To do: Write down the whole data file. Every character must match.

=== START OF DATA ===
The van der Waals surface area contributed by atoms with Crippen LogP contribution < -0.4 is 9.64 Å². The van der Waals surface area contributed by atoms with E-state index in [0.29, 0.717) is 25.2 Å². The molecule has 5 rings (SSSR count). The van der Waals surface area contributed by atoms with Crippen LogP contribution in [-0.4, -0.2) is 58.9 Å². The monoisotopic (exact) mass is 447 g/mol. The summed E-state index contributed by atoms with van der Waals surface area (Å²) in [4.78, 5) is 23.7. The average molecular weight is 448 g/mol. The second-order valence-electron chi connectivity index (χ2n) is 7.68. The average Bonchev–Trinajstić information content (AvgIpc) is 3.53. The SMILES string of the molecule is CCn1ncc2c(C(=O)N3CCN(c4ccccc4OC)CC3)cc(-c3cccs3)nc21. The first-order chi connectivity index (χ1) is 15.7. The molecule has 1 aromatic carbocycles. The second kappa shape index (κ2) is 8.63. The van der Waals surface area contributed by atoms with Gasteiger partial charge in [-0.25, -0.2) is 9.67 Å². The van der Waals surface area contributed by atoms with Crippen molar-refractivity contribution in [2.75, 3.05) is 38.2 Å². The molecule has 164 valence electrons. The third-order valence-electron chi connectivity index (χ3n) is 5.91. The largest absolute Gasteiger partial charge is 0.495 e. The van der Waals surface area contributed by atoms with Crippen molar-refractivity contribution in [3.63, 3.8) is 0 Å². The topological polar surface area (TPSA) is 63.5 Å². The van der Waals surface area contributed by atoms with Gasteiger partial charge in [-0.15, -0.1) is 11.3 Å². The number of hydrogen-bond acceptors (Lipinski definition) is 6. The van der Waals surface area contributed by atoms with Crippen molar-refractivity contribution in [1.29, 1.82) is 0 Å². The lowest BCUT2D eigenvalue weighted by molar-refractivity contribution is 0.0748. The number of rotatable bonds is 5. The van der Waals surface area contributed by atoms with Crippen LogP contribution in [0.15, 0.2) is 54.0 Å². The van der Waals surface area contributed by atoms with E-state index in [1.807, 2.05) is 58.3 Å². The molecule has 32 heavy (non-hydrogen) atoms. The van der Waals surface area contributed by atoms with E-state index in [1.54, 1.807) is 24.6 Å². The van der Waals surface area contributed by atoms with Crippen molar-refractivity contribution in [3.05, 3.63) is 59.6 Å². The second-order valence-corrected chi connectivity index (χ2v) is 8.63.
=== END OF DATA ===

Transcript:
The van der Waals surface area contributed by atoms with Crippen LogP contribution < -0.4 is 9.64 Å². The van der Waals surface area contributed by atoms with E-state index in [0.29, 0.717) is 25.2 Å². The molecule has 5 rings (SSSR count). The van der Waals surface area contributed by atoms with Crippen LogP contribution in [-0.4, -0.2) is 58.9 Å². The monoisotopic (exact) mass is 447 g/mol. The summed E-state index contributed by atoms with van der Waals surface area (Å²) in [4.78, 5) is 23.7. The average molecular weight is 448 g/mol. The second-order valence-electron chi connectivity index (χ2n) is 7.68. The average Bonchev–Trinajstić information content (AvgIpc) is 3.53. The SMILES string of the molecule is CCn1ncc2c(C(=O)N3CCN(c4ccccc4OC)CC3)cc(-c3cccs3)nc21. The first-order chi connectivity index (χ1) is 15.7. The molecule has 1 aromatic carbocycles. The second kappa shape index (κ2) is 8.63. The van der Waals surface area contributed by atoms with Gasteiger partial charge in [-0.25, -0.2) is 9.67 Å². The van der Waals surface area contributed by atoms with Crippen molar-refractivity contribution in [2.75, 3.05) is 38.2 Å². The molecule has 164 valence electrons. The third-order valence-electron chi connectivity index (χ3n) is 5.91. The largest absolute Gasteiger partial charge is 0.495 e. The van der Waals surface area contributed by atoms with Crippen molar-refractivity contribution in [3.63, 3.8) is 0 Å². The topological polar surface area (TPSA) is 63.5 Å². The van der Waals surface area contributed by atoms with Gasteiger partial charge in [-0.15, -0.1) is 11.3 Å². The number of hydrogen-bond acceptors (Lipinski definition) is 6. The van der Waals surface area contributed by atoms with Crippen molar-refractivity contribution in [1.29, 1.82) is 0 Å². The lowest BCUT2D eigenvalue weighted by molar-refractivity contribution is 0.0748. The number of rotatable bonds is 5. The van der Waals surface area contributed by atoms with Crippen LogP contribution in [0.15, 0.2) is 54.0 Å². The van der Waals surface area contributed by atoms with E-state index in [1.807, 2.05) is 58.3 Å². The molecule has 32 heavy (non-hydrogen) atoms. The van der Waals surface area contributed by atoms with E-state index in [1.54, 1.807) is 24.6 Å². The van der Waals surface area contributed by atoms with Crippen molar-refractivity contribution in [3.05, 3.63) is 59.6 Å². The second-order valence-corrected chi connectivity index (χ2v) is 8.63.